The splash park has been plagued with issues since the day the volunteer committee handed the playground over to the Town of Ponoka.
Two problems appear to have arisen at the splash park: Alberta Health Services is receiving water samples with inconsistent results and a chemical sensor is causing the splash park to shut down for some hours until it can reset. As temperatures rise and residents and visitors want to use the park this has caused some aggravation.
Coun. Rick Bonnett voiced his concern to Wes Amendt, director of community services, during the Aug. 13 council meeting.
“Is there somebody from this company that’s going to come out? Obviously this is still under warranty and they need to be able to make sure that our people know how to be able to rectify this,” he stated.
He saw comments on Facebook from concerned residents and believes people want to enjoy the amenity. Bonnett feels representatives from Vortex, the company that manufactures the equipment, should come to Ponoka to troubleshoot the issue.
Amendt told council what issues staff have been dealing with.
“We’ve had some continuous issues with a chemical sensor and the system that regulates the chemicals at the splash park,” said Amendt. “We’ve been in contact with the manufacturer and the company Vortex.”
“It’s frustrating to no end,” he added.
Responsibility for monitoring and troubleshooting the issues falls on Jackie Olson, aquaplex operator for the town, and Amendt says she has been having trouble with the sensor. She has been on the phone with Donald Doucette, field service technician with Vortex, to solve issues as they arise.
According to Amendt, the system is designed to adjust chlorine and PH levels automatically but staff have, in some cases, added chlorine manually.
“The system is saying one thing but the readings we’re getting are different,” he said in an interview.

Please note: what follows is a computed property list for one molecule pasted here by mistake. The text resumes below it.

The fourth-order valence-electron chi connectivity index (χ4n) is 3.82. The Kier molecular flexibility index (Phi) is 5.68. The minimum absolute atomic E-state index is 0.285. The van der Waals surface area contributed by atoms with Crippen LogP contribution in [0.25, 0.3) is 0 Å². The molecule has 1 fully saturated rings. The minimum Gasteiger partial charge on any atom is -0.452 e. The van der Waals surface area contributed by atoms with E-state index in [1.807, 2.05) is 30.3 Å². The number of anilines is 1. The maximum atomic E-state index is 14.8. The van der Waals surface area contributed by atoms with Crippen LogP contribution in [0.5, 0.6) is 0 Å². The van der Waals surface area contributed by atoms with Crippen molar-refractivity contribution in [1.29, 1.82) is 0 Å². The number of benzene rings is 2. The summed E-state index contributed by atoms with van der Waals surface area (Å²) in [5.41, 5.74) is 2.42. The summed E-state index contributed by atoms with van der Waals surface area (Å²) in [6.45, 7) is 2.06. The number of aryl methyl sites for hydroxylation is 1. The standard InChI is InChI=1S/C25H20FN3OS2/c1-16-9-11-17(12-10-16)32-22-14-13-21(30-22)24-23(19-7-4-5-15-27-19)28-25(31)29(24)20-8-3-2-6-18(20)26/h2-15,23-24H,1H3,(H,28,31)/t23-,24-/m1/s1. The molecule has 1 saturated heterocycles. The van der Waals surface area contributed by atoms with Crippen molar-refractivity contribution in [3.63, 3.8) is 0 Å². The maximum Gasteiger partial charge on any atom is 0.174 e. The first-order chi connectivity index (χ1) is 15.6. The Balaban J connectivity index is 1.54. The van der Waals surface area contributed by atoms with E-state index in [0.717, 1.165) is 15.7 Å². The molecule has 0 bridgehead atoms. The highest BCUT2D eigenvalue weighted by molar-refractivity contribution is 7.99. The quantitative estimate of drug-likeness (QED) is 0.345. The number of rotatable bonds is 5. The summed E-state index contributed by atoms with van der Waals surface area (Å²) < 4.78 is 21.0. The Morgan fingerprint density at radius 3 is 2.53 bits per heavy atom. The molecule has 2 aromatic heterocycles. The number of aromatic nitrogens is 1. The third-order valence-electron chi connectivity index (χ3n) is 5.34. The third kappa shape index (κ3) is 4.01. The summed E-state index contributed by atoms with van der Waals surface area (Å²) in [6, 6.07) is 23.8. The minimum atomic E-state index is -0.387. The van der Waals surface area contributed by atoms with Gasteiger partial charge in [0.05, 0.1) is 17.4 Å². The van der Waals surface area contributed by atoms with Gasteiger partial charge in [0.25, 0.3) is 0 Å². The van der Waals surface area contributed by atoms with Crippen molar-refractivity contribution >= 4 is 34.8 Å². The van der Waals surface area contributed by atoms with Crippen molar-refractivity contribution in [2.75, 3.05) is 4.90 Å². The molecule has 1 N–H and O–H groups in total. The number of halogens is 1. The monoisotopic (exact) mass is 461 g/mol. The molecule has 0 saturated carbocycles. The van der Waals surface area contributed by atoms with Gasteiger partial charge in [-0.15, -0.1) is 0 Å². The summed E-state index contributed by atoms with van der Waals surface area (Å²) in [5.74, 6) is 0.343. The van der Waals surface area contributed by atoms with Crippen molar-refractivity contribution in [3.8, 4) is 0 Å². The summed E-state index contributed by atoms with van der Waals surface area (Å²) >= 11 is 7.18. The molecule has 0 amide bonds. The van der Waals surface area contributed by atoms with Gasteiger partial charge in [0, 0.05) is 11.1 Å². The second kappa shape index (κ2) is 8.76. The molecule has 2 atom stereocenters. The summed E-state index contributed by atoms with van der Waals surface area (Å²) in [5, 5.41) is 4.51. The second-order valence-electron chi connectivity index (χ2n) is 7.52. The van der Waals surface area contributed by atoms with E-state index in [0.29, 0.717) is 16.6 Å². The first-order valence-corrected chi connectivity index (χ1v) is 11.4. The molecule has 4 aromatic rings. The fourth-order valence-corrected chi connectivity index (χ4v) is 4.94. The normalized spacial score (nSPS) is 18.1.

One of the purposes of a certified pool operator is to troubleshoot chemical imbalances, said Glen Carpenter, field service technician with Vortex. The sensor only tells people what needs to be done. “Essentially these systems are to be maintained by a certified aquatics facility officer or certified pool operator.”
Before the splash park opened, Doucette came to Ponoka and trained Amendt, Olson and Tamara Huzar, recreation clerk, for two days on the system and the company also supplied manuals on the operation of the park.
Carpenter was unable to speak to the issues the town is having because Doucette was away at time of the interview.
The park is still under warranty though; depending on the equipment, warranty is for two or five years.
“The operations and maintenance aspect of it is the responsibility of the owners,” added Carpenter.
“If it is an issue with Vortex components or product, we need to be made aware of it.”
Despite Amendt’s statement the town has contacted the company, Carpenter is only aware of the replacement of the sensor. It is possible Doucette handled calls from Olson but did not log them.
Amendt’s frustration stems from the continuous issues at the park. “I understand the frustration of the community but it’s out of our control.”
“To say the least it’s a very positive addition when it’s working,” he added.
Alberta Health Services (AHS) shut down the park July 26 over issues with water test samples. Results did not meet safety requirements and a new chemical sensing probe was replaced to fix the problem. It is believed the sensor may have been showing a need to add more chemicals when not needed.
The department requires cultured samples to be less than a certain number. Samples sent to AHS exceeded those amounts but the park was later opened once the town rectified the issue.